The spin from both supporters and critics of Wake County's new student assignment plan is well in progress.
As noted in today's article, critics like the Great Schools in Wake Coalition and some parents dispute Superintendent Tony Tata's assertions that the first round of the selection process was a success.
But Michael Alves, who is being paid by Wake to consult on the plan's implementation, and Wake Education Partnership Vice President Tim Simmons say the results are encouraging.
"They used choice to provide stability, didn't create additional high-needs schools and met the academic needs of the students," Simmons said. "It looks good so far."
Simmons points to how so many people got their first choice, how they're not projecting any additional schools will go above 40 percent F&R, how they filled all the requests from displaced magnet proximity students to get into high-performing schools and how many people were placed under the first three selection priorities.
Chief Transformation Officer Judy Peppler said that they accommodated all requests to keep siblings at the same school.
Peppler said that they're still finalizing things but think they'll seat every student who applied for kindergarten, sixth-grade and ninth-grade to a walk-zone school.
As for priority three, Peppler said they'll wind up seating most of the applicants who applied for kindergarten, sixth-grade and ninth-grade who requested their closest school that was more than 1.5 miles from home.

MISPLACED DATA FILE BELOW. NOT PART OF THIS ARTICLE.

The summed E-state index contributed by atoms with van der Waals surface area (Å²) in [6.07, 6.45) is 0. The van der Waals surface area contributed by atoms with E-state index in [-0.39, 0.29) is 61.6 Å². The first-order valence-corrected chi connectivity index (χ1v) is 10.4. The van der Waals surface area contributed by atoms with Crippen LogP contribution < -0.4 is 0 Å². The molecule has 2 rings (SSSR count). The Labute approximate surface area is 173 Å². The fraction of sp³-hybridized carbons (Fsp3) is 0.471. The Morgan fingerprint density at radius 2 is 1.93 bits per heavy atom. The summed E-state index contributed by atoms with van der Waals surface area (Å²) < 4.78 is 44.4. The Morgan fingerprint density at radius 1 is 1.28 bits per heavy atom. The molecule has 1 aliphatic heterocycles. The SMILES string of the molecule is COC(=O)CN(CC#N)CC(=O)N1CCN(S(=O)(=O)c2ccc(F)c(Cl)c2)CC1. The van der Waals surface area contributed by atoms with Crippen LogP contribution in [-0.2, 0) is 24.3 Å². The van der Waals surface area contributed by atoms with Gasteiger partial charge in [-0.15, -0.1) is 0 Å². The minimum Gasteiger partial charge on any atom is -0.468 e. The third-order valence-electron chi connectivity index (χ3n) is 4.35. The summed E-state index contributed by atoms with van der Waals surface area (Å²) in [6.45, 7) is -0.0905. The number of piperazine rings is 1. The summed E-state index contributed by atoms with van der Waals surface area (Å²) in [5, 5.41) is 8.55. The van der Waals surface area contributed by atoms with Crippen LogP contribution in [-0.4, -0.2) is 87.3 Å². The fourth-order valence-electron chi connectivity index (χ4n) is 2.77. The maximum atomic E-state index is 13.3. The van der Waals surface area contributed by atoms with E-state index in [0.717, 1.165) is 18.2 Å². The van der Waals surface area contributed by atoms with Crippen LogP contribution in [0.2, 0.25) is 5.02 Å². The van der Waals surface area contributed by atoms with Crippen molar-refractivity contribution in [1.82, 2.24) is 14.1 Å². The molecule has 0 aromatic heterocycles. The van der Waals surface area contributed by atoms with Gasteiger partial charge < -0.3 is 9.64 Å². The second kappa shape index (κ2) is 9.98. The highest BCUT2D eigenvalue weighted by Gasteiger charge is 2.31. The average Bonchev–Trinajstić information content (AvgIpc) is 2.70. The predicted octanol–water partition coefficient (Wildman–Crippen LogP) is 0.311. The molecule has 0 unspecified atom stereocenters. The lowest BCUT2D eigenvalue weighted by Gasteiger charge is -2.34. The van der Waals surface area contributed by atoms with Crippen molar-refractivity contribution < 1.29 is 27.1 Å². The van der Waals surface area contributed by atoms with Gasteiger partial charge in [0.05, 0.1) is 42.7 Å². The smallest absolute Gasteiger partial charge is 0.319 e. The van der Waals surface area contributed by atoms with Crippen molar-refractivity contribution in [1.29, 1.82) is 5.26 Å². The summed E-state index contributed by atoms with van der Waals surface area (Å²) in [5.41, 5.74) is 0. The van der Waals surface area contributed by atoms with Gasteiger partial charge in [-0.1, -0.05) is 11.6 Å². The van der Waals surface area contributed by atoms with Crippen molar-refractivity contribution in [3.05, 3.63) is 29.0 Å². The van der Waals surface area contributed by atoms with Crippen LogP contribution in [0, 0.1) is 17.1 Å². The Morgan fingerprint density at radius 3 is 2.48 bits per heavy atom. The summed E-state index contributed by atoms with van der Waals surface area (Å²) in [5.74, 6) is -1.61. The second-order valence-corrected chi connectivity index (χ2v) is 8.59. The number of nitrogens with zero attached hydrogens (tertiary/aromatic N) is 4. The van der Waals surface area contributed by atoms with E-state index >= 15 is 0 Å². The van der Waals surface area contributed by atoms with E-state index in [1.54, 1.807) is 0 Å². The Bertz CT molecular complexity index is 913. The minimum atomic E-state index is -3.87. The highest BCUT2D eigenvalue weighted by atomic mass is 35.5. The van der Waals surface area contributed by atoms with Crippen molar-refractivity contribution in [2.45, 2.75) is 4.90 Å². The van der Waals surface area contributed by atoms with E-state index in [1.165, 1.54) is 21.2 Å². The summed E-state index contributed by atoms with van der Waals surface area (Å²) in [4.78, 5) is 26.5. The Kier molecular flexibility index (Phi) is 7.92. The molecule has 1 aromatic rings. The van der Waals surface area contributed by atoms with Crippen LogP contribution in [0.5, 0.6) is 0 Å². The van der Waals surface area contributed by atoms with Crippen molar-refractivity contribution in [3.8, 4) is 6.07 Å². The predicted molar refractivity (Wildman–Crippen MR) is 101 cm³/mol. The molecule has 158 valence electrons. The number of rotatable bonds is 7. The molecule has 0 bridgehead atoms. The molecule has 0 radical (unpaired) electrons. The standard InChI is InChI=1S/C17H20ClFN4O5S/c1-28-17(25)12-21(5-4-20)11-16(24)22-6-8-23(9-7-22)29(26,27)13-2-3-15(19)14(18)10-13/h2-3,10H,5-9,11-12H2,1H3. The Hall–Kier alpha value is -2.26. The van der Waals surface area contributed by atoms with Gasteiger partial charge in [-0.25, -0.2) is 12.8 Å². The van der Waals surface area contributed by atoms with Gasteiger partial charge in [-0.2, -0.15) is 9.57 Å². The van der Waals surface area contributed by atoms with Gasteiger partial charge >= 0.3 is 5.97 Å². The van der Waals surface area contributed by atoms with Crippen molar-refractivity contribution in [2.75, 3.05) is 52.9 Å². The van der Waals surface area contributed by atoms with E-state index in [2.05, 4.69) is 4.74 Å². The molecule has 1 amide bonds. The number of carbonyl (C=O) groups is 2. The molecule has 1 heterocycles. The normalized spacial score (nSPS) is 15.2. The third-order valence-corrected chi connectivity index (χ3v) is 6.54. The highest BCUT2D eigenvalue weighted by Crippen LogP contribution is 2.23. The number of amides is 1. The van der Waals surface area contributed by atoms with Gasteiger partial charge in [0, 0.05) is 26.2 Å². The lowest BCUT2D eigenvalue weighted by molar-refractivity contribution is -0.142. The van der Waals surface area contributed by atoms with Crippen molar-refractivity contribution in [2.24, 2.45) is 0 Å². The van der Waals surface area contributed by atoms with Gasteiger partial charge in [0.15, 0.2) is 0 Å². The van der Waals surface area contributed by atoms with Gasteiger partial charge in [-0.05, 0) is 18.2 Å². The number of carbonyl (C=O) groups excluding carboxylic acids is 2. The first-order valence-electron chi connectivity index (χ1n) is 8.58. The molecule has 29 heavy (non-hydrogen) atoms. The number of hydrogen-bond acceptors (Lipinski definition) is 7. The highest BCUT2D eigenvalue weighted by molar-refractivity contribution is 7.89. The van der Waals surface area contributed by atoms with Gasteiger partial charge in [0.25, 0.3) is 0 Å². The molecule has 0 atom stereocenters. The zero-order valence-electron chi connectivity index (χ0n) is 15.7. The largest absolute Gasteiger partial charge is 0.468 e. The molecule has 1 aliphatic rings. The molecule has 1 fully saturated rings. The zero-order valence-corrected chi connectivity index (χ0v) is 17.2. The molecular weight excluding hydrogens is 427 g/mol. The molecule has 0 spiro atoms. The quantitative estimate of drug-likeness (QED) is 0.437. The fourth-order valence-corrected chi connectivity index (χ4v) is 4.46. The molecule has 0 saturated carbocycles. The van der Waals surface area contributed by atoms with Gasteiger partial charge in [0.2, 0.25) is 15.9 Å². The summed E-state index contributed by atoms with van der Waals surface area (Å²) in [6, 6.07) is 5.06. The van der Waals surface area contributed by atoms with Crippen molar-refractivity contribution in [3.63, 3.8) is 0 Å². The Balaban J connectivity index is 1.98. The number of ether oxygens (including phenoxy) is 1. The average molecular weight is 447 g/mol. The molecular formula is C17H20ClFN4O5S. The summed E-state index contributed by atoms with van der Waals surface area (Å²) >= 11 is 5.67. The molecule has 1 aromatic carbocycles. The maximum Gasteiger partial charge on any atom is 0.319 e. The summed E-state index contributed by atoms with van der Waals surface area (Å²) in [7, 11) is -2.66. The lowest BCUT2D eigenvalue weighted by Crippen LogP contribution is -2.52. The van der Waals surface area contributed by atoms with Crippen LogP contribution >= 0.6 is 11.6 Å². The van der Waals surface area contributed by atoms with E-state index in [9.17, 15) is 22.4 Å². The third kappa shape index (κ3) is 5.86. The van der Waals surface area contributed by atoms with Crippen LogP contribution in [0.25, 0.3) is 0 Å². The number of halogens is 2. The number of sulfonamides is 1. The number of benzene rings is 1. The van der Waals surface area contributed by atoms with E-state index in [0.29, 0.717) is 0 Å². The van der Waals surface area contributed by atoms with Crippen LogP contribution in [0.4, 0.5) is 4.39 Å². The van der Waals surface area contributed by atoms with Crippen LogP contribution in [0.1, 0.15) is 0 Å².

This comes after critics, especially those leaving charter schools and private schools, complained that feeder patterns meant they wouldn't be able to keep siblings together or go to their closest school.
"I’m not being insensitive to the parents who are worried about their child’s situation, but from a systemwide perspective the results are encouraging,” Simmons said.
Simmons said there are things that Wake needs to do better, such as marketing to families why they should apply to attend new schools. Peppler said that if they open Abbotts Creek or Richland Creek elementary schools this year they'll aggressively market them to the families who attend the surrounding schools.
Yevonne Brannon, chairwoman of the Great Schools in Wake Coalition, took a far more critical view. She charged that the district overcrowded schools to increase placement rates.
“I think the system is bending over backwards to give people their choices, but I don’t think it’s a sustainable method,” Brannon said.
Brannon said that results of the first round of choices have resulted in underenrollment at some new schools, overenrollment at more high-profile schools, an increase in high-poverty percentages at some schools and fear among parents to request changes for their children because of uncertainty about the results.
Brannon said that parents she’s talked to had reasons other than satisfaction for not registering a choice for their children. The new plan was rushed into place without giving parents enough time to learn about the school options, she said, adding that a more developed plan would have included more magnet schools to spread out demand and maintain diversity.
“A large majority of the folks we are hearing from do not understand this plan, they think it’s too complicated, they’d like to go to school closer to where they live, with vibrant options to move out,” Brannon said.
“Some are not registering their complaints because it does not affect them right now.”
Brannon said the increases in percentages of F&R kids at schools is a leading indicator of trouble with the new plan.
“I don’t think it’s a healthy sign that we are trending to high-poverty schools and underchosen schools,” Brannon said.